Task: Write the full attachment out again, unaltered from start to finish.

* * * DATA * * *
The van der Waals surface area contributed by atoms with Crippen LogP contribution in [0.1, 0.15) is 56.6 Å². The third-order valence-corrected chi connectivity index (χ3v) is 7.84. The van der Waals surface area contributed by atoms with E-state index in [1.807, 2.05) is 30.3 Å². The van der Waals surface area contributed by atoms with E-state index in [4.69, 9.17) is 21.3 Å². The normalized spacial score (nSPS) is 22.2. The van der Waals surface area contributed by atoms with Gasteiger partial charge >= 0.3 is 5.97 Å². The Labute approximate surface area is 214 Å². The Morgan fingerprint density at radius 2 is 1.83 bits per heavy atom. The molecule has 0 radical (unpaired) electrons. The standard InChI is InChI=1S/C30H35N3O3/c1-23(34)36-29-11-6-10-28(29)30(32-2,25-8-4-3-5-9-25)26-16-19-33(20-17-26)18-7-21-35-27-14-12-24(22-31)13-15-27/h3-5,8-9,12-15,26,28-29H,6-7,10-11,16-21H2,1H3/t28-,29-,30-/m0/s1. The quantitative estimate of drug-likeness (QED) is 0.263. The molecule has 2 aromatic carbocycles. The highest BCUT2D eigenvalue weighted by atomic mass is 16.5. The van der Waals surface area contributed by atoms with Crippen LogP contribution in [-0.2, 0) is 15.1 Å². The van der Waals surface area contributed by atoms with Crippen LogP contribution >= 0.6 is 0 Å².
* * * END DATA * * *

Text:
The van der Waals surface area contributed by atoms with Crippen LogP contribution in [0.1, 0.15) is 56.6 Å². The third-order valence-corrected chi connectivity index (χ3v) is 7.84. The van der Waals surface area contributed by atoms with E-state index in [1.807, 2.05) is 30.3 Å². The van der Waals surface area contributed by atoms with E-state index in [4.69, 9.17) is 21.3 Å². The normalized spacial score (nSPS) is 22.2. The van der Waals surface area contributed by atoms with Gasteiger partial charge >= 0.3 is 5.97 Å². The Labute approximate surface area is 214 Å². The Morgan fingerprint density at radius 2 is 1.83 bits per heavy atom. The molecule has 0 radical (unpaired) electrons. The standard InChI is InChI=1S/C30H35N3O3/c1-23(34)36-29-11-6-10-28(29)30(32-2,25-8-4-3-5-9-25)26-16-19-33(20-17-26)18-7-21-35-27-14-12-24(22-31)13-15-27/h3-5,8-9,12-15,26,28-29H,6-7,10-11,16-21H2,1H3/t28-,29-,30-/m0/s1. The quantitative estimate of drug-likeness (QED) is 0.263. The molecule has 2 aromatic carbocycles. The highest BCUT2D eigenvalue weighted by atomic mass is 16.5. The van der Waals surface area contributed by atoms with Crippen LogP contribution in [-0.2, 0) is 15.1 Å². The van der Waals surface area contributed by atoms with Crippen LogP contribution >= 0.6 is 0 Å².